Now we learn that some of the shredded documents from Enron may also be recovered - a task made easier by the fact that pages were sometimes put through the shredding machines sideways, leaving individual lines of type intact. It seems that Enron employees did not know much about doing away with incriminating records. If only they had burned the files after shredding, then they may have succeeded.
Historically, fire has sometimes been an effective and successful means of destruction. When that sinful or sensitive information in your hard drive or in your file cabinet needs complete deletion, try the old-fashioned method. Acquire a local burning permit. Build a big hardwood bonfire in your backyard, toss on your paper files, then top it off with your PC hard drive. That ought to do it. Maybe. Or maybe not.
History shows a hot fire does not always work for data demolition. The Assyrian empire was brought down in the seventh century B.C. by an invading force of Babylonians, Scythians, and Medes. The conquerors put the great library of Ashurbanipal to the torch--which had the opposite effect that they intended. The library's contents were written on clay tablets. The fire served as a kiln and made the tablets into flat pottery. Some 20,000 cuneiform tablets survived in the form of accidental ceramic records, much to the delight of modern archaeologists.
To completely, absolutely and finality delete, destroy, and demolish is difficult. It does not matter if we are talking crime scene evidence, files, records, books, art, cities, cultures, or sins. It does not matter if it is hard data or digitalized information or personal folly. It remains dauntingly difficult to erase mistakes, or crimes, or sins, leaving behind no trace.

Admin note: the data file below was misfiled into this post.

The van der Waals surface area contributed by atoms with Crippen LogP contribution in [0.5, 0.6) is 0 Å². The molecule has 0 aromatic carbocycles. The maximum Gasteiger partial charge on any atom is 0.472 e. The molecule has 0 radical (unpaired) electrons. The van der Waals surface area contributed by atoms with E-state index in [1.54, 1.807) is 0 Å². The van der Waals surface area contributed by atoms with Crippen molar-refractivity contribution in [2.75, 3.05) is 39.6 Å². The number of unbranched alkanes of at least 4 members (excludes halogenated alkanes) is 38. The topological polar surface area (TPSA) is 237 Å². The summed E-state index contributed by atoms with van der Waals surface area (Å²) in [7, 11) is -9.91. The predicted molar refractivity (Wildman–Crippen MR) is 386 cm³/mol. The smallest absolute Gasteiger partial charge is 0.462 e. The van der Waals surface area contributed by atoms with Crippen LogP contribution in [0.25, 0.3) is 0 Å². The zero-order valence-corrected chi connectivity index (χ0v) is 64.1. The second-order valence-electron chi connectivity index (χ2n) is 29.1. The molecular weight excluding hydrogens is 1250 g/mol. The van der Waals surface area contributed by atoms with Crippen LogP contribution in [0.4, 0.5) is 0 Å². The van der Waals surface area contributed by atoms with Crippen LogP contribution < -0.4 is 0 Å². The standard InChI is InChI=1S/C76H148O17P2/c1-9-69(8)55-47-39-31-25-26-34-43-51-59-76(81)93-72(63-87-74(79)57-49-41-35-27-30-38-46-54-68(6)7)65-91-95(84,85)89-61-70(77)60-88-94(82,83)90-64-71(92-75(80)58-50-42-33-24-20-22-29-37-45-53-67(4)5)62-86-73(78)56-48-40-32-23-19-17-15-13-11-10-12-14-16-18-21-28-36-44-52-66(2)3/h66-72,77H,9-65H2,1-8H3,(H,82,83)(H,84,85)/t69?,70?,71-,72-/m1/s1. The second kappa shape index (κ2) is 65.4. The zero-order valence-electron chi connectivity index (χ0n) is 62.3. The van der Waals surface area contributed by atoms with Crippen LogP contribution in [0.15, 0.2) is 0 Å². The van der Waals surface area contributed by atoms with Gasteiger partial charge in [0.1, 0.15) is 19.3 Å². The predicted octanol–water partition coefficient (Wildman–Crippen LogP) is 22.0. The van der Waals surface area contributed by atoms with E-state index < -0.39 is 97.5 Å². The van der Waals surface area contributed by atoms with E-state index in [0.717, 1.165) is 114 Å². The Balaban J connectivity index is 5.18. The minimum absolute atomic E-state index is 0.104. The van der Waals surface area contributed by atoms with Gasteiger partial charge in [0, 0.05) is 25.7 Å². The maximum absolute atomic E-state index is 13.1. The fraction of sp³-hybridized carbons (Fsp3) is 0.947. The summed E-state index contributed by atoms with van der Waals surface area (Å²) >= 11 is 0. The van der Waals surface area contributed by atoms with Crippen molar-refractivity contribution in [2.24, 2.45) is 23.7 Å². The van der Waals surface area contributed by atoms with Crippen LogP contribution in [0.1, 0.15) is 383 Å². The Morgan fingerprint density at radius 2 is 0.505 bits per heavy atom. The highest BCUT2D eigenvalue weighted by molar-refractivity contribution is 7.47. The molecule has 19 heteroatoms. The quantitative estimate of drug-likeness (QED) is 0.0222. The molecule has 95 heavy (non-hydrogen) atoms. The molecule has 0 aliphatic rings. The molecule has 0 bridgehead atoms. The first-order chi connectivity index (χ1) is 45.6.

One way to avoid the problems of our peccadilloes is to live perfectly pure and peaceful lives in the first place. Do no wrong. Always and in every way behave flawlessly. Say nothing wrong. Never lie. Never hurt with words the ones we love. Never speak before thinking. Perhaps never speak at all. Think nothing wrong. Keep our thoughts wholesome, our minds upright, and our imaginations unused. Perhaps not thinking at all is best. Commit no offense or transgression. Be perfect like your Father in heaven is perfect (Matthew 5:48).
But neither you nor I think that is going to happen. Perhaps we have not lied about the existence of billions of dollars or tried to cover up details of decades of espionage, but we all sin. They may be big sins, they may be little sins, but we sin every day. It is a fact of life; It is the way it is; it is the way we are.
And that is a frightening thing. A six-year-old was overheard reciting the Lord's Prayer at a church service: "And forgive us our trash passes, as we forgive those who passed trash against us." Unfortunately, we have all passed around a lot of trash.
All of us have things in our hearts that can leave us convinced that we are somehow cut off from the full measure of inheritance that God has for us. Maybe it is something like an abortion that happened a long time ago that we would rather leave buried. Maybe it is a long-term struggle with a particular sin. Maybe it is just that we feel that that we are somehow the only creature in God's whole creation who cannot be forgiven. We might call this a sense of "terminal uniqueness." We think that we are so uniquely bad that God cannot save us. Whatever the reason, as long as we are convinced we cannot be forgiven, we cut ourselves off from God.
But how can we expect any forgiveness when we know that the records of our sins are still there, forever there. It is as if our souls themselves come equipped with a divinely digitized storage device that records all of our thoughts and all of our actions over a lifetime, for permanent playback to God. And we have no place to hide, nor can we hide anything about ourselves.